PEN World Voices Festival: Edwidge Danticat on how “a story is never really yours”
What is author Edwidge Danticat thankful for? Fellow author John Freeman’s introduction for starters: “I’m sitting next to one of the best writers in the world,” he said. “She is the second-coming of Zora Neale Hurston.” Judging by the appreciative sighs and applause, Freeman certainly wasn’t alone in his opinion.
“I am glad we’re sitting here though, otherwise that could have sounded like a eulogy,” Danticat quipped. While she noted it with a smile, eulogies probably aren’t too far from her mind. The previous night, Danticat had read her “Prayer Before Dying” for the World Voices Festival’s “Prayer and Meditation” event. Her moving piece paid tribute to her mother by imagining her last prayer. “I feel like I’m a cliché in grief,” she told Freeman. “I’m grateful for life.”
While Danticat noted that her first book Breath, Eyes, Memory was written for her 15-year-old self (“Even though my mother would have forbidden me from reading it!”), nowadays she is focusing more on writing for others: her children, nieces and nephews. She has two books due for publication this fall, one for young adults, and the other for children. “My nephew recently asked me, ‘Can I read your writing now?’ and I told him to ask his mother. My latest work is still sad, but he can read it right away.”
It was, in fact, a children’s book that helped Danticat find her calling as a writer. While she loved listening to the storytellers in her community in Haiti, reading Madeline opened the possibility of telling a story “silently and more intimately.” Yet, the communal aspect of oral storytelling remains present in her work, most prominently in The Dew Breaker and Claire of the Sea Light, both of which defy the categories of novel or short story collection. Both reflect Danticat’s belief that a story is never really yours; it is “community property.” “There is the text version,” she explained, “but then there is your mom’s version versus your aunt’s version.” Especially in the case of The Dew Breaker, a collection of voices was necessary to tell the story in order to reflect the multiplicity of individual experiences. Danticat related that after reading portions of the book in public, a man with dark sunglasses approached her and said, “I read your story, and I want you to know we had no choice.” The man was a former Tonton Macoute, a member of the Haitian militia force that tortured dissidents and citizens in the 1970s.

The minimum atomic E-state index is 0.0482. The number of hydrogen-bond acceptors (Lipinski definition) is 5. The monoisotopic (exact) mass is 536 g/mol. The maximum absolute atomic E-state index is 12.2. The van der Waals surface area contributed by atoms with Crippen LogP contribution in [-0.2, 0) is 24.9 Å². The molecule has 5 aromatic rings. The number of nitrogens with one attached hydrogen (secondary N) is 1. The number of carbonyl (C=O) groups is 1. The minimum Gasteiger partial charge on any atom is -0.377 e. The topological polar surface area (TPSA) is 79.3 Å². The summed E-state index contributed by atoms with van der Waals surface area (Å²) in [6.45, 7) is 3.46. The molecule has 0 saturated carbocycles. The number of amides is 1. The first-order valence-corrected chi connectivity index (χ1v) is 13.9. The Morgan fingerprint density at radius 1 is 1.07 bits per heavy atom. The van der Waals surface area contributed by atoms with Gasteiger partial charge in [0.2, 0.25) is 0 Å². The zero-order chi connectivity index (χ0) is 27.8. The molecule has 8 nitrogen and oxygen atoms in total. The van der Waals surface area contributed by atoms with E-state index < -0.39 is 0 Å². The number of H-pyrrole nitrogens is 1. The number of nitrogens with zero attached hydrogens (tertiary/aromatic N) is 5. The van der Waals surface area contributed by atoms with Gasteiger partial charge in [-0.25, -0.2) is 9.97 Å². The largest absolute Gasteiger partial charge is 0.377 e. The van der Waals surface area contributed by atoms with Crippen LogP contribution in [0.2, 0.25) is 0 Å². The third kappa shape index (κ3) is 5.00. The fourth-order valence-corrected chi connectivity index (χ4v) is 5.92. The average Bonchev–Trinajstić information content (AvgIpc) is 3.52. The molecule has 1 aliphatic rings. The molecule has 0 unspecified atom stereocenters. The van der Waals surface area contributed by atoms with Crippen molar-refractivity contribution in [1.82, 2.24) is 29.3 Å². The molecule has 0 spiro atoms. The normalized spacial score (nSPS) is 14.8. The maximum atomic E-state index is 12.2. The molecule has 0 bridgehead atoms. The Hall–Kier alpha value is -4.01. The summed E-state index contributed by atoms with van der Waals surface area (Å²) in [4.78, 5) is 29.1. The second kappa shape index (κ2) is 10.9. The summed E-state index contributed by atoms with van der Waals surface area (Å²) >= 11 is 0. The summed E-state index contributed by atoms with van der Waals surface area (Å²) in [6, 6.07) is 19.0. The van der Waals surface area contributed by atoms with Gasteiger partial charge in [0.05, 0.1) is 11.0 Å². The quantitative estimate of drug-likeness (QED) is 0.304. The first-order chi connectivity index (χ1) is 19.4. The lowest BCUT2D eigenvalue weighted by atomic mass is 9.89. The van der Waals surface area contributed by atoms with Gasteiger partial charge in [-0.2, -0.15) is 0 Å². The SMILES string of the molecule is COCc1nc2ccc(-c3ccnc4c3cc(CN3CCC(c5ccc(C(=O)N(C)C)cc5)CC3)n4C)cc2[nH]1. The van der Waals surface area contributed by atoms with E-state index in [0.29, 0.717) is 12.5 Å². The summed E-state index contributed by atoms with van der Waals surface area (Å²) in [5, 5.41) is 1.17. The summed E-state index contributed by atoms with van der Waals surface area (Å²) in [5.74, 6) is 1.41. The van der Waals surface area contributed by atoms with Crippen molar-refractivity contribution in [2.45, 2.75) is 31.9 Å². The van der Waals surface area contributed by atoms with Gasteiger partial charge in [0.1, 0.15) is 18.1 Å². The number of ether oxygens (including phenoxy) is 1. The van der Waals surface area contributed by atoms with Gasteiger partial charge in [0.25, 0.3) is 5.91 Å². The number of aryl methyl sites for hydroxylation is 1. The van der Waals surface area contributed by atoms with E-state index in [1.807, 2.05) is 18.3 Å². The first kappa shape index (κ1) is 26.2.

But to focus only on the sorrowful moments of Haitian history is to do Haiti an injustice. Danticat showed two videos of Haitian art, which told another side of the story: one of resilience, strength, and celebration. “Haitians paint their dreams. Their work isn’t entirely representative of reality,” Danticat noted. Ever since she was a little girl, coming to Brooklyn to live with her parents, Danticat has found a sense of home in Haitian artwork and books. “When I came to the United States, it was a difficult time to be Haitian in Brooklyn. We were called names like ‘boat people.’ Finding the Brooklyn Museum’s collection of Haitian books was like a feast.”
For a reader to approach Danticat’s work is to be swept into such a feast. We become witnesses to the diaspora and part of a world where, as Freeman noted, “an elegy can bring back relatives.” We are visitors to Danticat’s world, and we are most grateful for that opportunity.
View the full video and photos from the event here.